It’s been a long time since the Pistons have provided this much fodder for the ink-stained wretches and bottom feeding bloggers around town.
Being a card-carrying member of both of those groups, I can attest to this from experience.
Another one of our four children in Detroit has gone astray.
The Lions have been, for decades, the one kid that just can’t seem to get it together. He’s the one who is most likely to ask for money or call you in the middle of the night from jail—things of that nature.
Now the Pistons have fallen off the wagon.
They dropped yet another game last night—a fairly spirited try (for a change) but the same old result. The Cleveland Cavaliers beat them, 113-101. It wasn’t all that long ago when the Pistons kept the Cavs at arm’s length in the Central Division. These days, the Cavs all but toy with them before putting the Pistons out of their misery.
I’ve written it before: the Pistons are a fraud of a team that is bereft of a plan, sans an identity. They’re a franchise that was once a model for others in the NBA. Today they’re a cautionary tale.
President Joe Dumars took a wrong turn somewhere and now is in desperate need of a GPS system to get himself back on the right path.
Half the time the Pistons don’t compete, because they can’t. The other half, they don’t compete because they care not to.
This bunch has taken the Pistons name, which used to stand for excellence and hard work and elitism, and made it into a league wide joke. It’s hard to say if league observers look at the Pistons with pity or with smirks.
This is a great time to be a Pistons hater, whether you are an old-school protester from the Bad Boys days or a Johnny-come-lately since 2004. It’s reminiscent of how it was in Detroit when the Celtics of the 1980s got old and decrepit and stumbled through the league, a shadow of their former selves. We relished that unabashedly.
Dumars has dug himself a hole of horrific proportions.
How are those free agent signings from last summer looking?
How’s his wallet, going forward? Lighter than a feather.
Dumars has no vision anymore. He’s become Mr. Magoo, and no one is more of a shadow of himself than Joe D. He’s the Incredibly Shrinking GM.
The Pistons still try to use “Going to work” as a marketing hook and it’s laughable. This team only goes to work for coach John Kuester on occasion; the rest of the time it’s out to lunch.
It’s sad what’s happened to this team, but that sadness pales in comparison to the future’s outlook, which is chillingly bleak.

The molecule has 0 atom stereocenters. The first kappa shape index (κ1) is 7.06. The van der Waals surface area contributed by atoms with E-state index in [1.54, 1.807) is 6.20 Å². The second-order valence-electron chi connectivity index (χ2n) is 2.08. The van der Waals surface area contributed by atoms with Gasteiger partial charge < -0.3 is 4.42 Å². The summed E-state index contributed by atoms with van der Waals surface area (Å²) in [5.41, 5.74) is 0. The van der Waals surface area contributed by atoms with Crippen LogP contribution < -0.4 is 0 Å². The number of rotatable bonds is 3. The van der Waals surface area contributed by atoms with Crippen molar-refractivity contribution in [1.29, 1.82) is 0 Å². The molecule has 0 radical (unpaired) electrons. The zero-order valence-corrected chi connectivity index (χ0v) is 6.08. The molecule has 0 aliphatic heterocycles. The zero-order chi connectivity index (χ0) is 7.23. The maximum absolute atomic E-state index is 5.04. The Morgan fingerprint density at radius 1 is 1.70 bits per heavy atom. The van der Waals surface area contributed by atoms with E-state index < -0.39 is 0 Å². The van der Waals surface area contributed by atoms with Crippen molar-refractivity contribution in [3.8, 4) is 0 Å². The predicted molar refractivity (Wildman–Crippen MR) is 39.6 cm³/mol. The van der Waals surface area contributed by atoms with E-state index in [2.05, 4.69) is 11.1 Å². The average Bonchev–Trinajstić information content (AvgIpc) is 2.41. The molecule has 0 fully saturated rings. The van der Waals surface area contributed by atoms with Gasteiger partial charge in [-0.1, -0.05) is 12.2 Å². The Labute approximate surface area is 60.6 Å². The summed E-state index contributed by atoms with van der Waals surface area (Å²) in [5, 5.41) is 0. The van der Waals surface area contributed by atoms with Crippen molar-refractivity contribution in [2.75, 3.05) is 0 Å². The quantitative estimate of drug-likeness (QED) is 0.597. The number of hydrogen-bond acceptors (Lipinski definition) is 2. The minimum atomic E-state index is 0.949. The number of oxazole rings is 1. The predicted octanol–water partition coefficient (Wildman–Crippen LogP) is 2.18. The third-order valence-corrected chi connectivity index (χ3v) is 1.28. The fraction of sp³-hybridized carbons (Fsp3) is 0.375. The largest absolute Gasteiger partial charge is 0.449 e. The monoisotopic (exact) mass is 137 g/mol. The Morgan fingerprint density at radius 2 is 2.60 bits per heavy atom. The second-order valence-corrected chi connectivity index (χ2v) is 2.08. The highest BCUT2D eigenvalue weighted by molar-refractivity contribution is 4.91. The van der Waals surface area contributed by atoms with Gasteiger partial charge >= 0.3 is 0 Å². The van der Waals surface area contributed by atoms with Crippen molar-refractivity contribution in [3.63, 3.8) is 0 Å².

Forget free agency; even if Dumars finds some dough, his team isn’t anywhere near any star player’s short list of possible destinations. Dumars would have to pull off a snow job of unprecedented proportions to con any player worth his salt to become a Piston for the next four or five years.
That leaves the draft.
The Pistons are lottery-bound, and if you pull for this team, you’d better gather as many rabbit’s feet and horseshoes as you can find. Prayer and meditation wouldn’t hurt, either.
The Pistons have a bunch of crooked shooting small guys and a center who couldn’t score 20 points unless you gave him a week to do it. They have no leapers, few athletes, and matador defenders.
Add to that financial constraints and a history of suspect drafting, and you have a recipe for disaster.
I’m sorry to ruin your St. Patty’s Day with such negativity, but like comedian Jeffrey Ross said in a recent celebrity roast: “These aren’t jokes, these are facts!”
The Pistons’ best bet at this point is to go young and cheap, and hope that some of the kids they have and will draft, pan out.
There are some bright spots: Jonas Jerebko, Austin Daye, Will Bynum, and Rodney Stuckey. None of them make an obnoxious amount of money, and all of them have encouraging upsides. Add a lottery pick (preferably a scoring big man) and Dumars might be able to save some face and get the Pistons back to respectability in a couple years.
It’s disgusting to watch the Pistons play on most nights. They’re having trouble staying in games before halftime. The Celtics brutalized them on Monday night with nary a whimper from the boys in red, white, and blue.
The Pistons’ situation isn’t hopeless, but it’s close.
All this, and Karen Davidson has to find a sucker to buy them, too.